If there were no limitation on resources the whole workforce could be audited; however, if the number of patients in your population is over 100 you will most probably want to look at taking a smaller sample. This gives a ‘snapshot’ of whether standards are being met.
“When choosing a sample two questions need to be answered:
- How many users (study population) do I need to select?
- How do I choose a representative sample?” ( NICE 2002)
‘The number needed in the sample will be affected by two factors:
The degree of confidence wanted in the findings and resources available (time, staff, access to data, costs).
The two main types of sampling are:
- Random sampling involves the selection at random from a list of the population of the required number of persons for the sample.
- Convenience sampling involves choosing the nearest and most convenient persons to act as respondents. The process is continued until the required sample size has been reached
Clinical Audit Records
Proper records should be maintained of the project so that progress against objectives can be monitored and changes to methodology recorded.
- Ensure that the data collection tool looks good and easy to use
- Allocate a name (or unique ID code) for each site and collector to make comparisons easier
- Use standard fonts and a readable size
- Date each entry you make
- Do not overcrowd pages, give enough space for recording results and comments
- Include instructions for collecting the data for posterity
Pilot your Data Collection Tool
Always pilot your data collection tool using a small number of cases to:
- Highlight any difficulties relating to sequencing
- Identify missing data items
- Identify unclear data collection questions or instructions
Check a small sample before issuing – a pilot study first.
Data analysis should be as simple as possible. Pen, paper and a calculator are often enough for comparisons of frequencies and percentages.
Analysis of Results
There are some tools to assist you in root cause analysis such as:
The fish bone diagram (also known as the Ishikawa diagram or cause and effect diagram)
A problem-solving tool for identifying the cause of a problem with the problem or effect written in the head of the fish. Then, add a common set of major categories of causes into the bones of the fish such as personnel, work methods/procedures, materials and equipment.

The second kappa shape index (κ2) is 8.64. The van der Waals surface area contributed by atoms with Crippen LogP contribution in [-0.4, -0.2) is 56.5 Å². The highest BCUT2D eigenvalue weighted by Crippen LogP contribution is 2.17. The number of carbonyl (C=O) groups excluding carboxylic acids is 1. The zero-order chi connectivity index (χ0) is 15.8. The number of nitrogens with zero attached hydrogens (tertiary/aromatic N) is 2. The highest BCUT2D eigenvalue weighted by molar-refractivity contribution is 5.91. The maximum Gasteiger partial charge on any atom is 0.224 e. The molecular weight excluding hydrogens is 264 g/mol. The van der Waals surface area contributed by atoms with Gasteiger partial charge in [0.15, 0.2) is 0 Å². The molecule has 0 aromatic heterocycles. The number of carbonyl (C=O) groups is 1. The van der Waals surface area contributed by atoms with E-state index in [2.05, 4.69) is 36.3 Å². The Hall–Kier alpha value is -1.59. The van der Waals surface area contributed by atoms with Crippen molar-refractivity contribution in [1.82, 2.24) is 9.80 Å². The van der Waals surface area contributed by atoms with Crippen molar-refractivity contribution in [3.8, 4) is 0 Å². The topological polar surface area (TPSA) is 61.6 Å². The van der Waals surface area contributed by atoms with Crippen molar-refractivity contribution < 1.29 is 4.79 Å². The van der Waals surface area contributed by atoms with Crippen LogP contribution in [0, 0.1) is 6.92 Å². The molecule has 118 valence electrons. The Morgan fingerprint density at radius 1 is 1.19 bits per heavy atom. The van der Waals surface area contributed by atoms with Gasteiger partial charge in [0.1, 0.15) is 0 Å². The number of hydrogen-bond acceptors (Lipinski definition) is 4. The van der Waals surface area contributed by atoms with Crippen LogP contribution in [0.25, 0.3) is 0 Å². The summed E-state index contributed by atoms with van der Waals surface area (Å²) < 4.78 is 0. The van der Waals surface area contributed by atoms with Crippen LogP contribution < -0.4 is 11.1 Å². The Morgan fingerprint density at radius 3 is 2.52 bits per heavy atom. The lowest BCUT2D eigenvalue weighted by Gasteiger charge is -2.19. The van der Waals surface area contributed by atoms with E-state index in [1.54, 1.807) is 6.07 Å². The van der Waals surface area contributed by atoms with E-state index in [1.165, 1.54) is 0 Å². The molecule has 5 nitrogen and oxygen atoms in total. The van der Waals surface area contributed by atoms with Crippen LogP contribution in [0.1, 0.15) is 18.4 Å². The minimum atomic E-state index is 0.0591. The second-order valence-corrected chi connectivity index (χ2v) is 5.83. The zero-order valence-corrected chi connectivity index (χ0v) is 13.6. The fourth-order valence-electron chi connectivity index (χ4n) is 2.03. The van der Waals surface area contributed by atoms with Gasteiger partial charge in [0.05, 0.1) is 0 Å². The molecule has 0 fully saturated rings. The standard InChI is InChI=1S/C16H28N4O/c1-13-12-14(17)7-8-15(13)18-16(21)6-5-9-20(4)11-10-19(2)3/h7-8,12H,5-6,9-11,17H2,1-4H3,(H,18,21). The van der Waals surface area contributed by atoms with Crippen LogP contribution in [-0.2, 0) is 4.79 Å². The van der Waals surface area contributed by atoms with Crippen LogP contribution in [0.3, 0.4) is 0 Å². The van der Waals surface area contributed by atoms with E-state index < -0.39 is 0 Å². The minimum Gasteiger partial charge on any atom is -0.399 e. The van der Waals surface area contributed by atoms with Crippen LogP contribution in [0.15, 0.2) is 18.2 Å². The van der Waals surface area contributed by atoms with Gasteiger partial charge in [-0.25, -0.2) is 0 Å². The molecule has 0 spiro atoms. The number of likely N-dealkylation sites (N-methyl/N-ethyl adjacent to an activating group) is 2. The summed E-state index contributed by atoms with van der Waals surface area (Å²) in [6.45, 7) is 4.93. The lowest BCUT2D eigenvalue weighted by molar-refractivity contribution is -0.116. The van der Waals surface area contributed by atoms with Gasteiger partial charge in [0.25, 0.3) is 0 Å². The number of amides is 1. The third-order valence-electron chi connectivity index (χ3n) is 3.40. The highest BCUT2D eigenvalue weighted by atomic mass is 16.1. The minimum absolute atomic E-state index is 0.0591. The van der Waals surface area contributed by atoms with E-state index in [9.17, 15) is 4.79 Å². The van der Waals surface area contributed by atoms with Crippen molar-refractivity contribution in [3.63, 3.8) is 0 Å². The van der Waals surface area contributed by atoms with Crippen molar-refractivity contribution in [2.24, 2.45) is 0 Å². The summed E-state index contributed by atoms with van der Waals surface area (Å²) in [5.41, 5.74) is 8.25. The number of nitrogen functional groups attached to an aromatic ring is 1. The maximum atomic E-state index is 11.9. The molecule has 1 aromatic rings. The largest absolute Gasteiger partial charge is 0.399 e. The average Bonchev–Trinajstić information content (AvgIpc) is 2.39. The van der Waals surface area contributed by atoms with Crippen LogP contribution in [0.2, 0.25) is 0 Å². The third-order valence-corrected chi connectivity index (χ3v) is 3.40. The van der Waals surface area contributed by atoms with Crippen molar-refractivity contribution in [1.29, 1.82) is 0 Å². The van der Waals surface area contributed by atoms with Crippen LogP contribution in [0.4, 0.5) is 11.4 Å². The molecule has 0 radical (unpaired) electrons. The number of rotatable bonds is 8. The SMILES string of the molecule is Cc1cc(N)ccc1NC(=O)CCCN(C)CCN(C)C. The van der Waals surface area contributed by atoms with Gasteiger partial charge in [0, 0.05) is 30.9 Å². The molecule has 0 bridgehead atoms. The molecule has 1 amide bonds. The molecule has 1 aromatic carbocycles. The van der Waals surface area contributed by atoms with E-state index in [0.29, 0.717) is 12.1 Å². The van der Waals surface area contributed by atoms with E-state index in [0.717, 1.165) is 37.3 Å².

Each step of a process is mapped so that problem areas/bottlenecks in the process can be identified and improved.
The five why’s
Asking the question why something has happened five times – each time drilling down further to get to the root cause of the problem. By identifying the root causes, you can then move towards identifying the changes needed to improve.
Report from the Completed Audit
After the collection and analysis of data, an audit report sets out the practice compared with the standard.
The report should identify:
- Shortcomings, e.g. practice unrecorded, practice not occurring, poor levels of satisfaction.
- Causes, e.g. poor documentation, inadequate staffing, training and practice issues.
- Needed improvements, e.g. the introduction of a questionnaire for clients complaining of work-related stress.
- Relevant, meaningful and useful information that will help to identify and address the issues arising from the audit.
- Information that explains why some cases do not meet the standard
All audits should have a quality improvement plan with identified priorities so that you can set out the plan and allocate responsibilities.
Some simple quality improvement tools such as the Plan- Do–Check-Act cycle could be used to implement quality improvement.
One method of prioritisation may be to use a risk matrix – in other words, what issue if is not addressed will cause the greatest risk to patients/clients or staff?
Sustaining improvement all audits and quality improvement plan should be subject to on-going monitoring and evaluation. You need to evaluate to see if these changes have effectively raised the standards. This is your re-audit. A rapid re-audit is advised to assess the effectiveness of the changes using the same audit tool and protocol.
Occupational Health Audit Check List
|Preparation||Consent from patients/clients/organisation|
|Project Lead and auditors|
|Selecting Audit Criteria||Set out objectives and topic|
|Measure against standards, policy or criteria|
|Best process to use and size of sample|
|Recording outcomes and format|
|Measuring Performance||Audit report and findings|
|Explanation of poor results, exceptions|
|Making Improvements||Prioritise areas to improve|
|Improvement plan and timeframe|
|Training and education|
|Sustaining Improvements||Redo Audit|
For more free templates and policies go to free templates download here
See also SEQOHS website for accrediting your OH services at www.seqohs.org